Edited by Thomas Bedding, F.R.P.S.
The year just terminating has not been unfruitful in photographic progress, and, on the whole, it has perhaps been not an altogether unsatisfactory one to professional photographers, manufacturers, dealers, and the like generally. There is reason to suppose that the industrial applications of photography have an expansive tendency, and that the number of those who take it up as a leisure occupation is not diminishing. We many therefore assume that in its commercial aspects the immediate future of photography is assured of prosperity. But of necessity that has been achieved in those directions during the year it is mainly the function of this brief summary to draw attention.
In January last Professor Röntgen, of Wurzburg, published a paper detailing the results of some experiments with electrically excited radiant matter tubes in a state of high vacuum, and the world was astonished to learn that solid substances were penetrable by the rays proceeding from those tubes, and that ‘photographs’ could be taken through ‘opaque’ bodies. Röntgen’s experiments were immediately repeated and verified, with what results is now generally known. The phenomena of radiography are perhaps of more direct interest to physicists and medial men than to photographers; the physicists have still to decide precisely what the rays are, and the medical men find them of extreme service in the diagnosis of disease. Since the publication of Röntgen’s paper (which will be found printed in the ‘Epitome of Progress’ at the end of the volume), some minor improvements have been effected in the tubes employed, so enabling sharper results and shorter exposures to be achieved; but, with that exception, as is remarked by a writer elsewhere, radiography is virtually where Röntgen left it in his paper, which also contains the suggestion of the fluorescent screen, that is found so useful for visual shadowgraphy.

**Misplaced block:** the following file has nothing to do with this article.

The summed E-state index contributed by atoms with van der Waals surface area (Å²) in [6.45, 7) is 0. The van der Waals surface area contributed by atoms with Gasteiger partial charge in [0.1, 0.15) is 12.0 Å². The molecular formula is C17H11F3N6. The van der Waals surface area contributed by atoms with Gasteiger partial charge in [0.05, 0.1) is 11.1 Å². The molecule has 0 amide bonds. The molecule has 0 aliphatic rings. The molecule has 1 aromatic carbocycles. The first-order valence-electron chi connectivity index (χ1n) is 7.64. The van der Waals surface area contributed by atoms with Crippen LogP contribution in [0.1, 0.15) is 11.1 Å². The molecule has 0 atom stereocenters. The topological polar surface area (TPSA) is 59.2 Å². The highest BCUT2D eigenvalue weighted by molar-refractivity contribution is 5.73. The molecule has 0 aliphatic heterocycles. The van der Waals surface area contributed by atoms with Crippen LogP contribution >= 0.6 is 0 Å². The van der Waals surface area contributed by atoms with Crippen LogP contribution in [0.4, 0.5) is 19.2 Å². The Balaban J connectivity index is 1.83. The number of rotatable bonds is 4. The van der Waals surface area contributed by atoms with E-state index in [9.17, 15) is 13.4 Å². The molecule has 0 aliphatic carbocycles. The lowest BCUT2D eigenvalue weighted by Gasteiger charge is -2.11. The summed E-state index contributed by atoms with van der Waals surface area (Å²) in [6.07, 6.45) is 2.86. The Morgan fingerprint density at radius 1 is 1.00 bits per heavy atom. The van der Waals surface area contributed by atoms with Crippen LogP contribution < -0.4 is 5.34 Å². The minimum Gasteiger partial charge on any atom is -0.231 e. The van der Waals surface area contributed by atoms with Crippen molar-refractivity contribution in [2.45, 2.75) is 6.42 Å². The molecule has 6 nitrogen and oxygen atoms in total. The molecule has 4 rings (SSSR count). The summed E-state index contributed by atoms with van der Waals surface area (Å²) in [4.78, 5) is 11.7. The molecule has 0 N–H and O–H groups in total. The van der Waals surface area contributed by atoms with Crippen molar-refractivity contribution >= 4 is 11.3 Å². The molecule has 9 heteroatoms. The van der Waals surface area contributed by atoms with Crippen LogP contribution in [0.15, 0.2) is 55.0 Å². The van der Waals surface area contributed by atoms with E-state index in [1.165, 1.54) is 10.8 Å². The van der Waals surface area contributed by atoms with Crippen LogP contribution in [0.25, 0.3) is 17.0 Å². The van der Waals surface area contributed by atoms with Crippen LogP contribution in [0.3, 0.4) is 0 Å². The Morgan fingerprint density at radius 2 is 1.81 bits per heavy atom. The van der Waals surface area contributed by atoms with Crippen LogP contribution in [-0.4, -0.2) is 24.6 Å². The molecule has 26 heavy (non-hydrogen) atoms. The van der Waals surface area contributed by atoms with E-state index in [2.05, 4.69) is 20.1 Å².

As we predicted last year would be the case, this new illuminant is gradually forcing its way into public favour. Some photographers have already adopted it for projection and portrait work with satisfactory results. The manner of utilising the gas is dealt with in some extracts from the writings of trustworthy authorities that are given in the ‘Epitome of Progress’ and to which the reader is referred.
So far, experience has shown that, used as generated, and in the apparatus commercially designed and sold for the purpose, there is no attendant danger in the employment of acetylene. As much, however, cannot be said for the gas when it is compressed in cylinders, and it is with regret we have read of two fatal accidents occurring through its use. Detailed particulars of the caused of those accidents are, unfortunately, not available for investigation. Once result of them, however, has been to induce the insurance companies to look upon the acetylene light as dangerous, so that some offices decline to grant policies on the use of acetylene for photographic purposes, and it is strongly to be hoped that the companies may have every reason to modify the conditions.
What is called, for want of a better term, animated photography, leapt into public notice early in the year, and as a source of entertainment has been noteworthy. The rapid talking of successive views of moving objects on continuous sensitive bands, and the projection, by similar means, of the positives on to the lantern screen is not by any means new in principle, but it remained for Mr. Acres, Messrs. Lumière, and others, to give practical effect to the system. The apparatus originally employed by these gentlemen is briefly described in the ‘Epitome of Progress.’ Mechanical and other obstacles have been in the way of a general extension of animated photography during the past season; but with the imminence of special cameras, lanterns, and films, effective in use and reasonable price, it is safe to predict that this interesting branch of work will receive a great fillip during the coming year.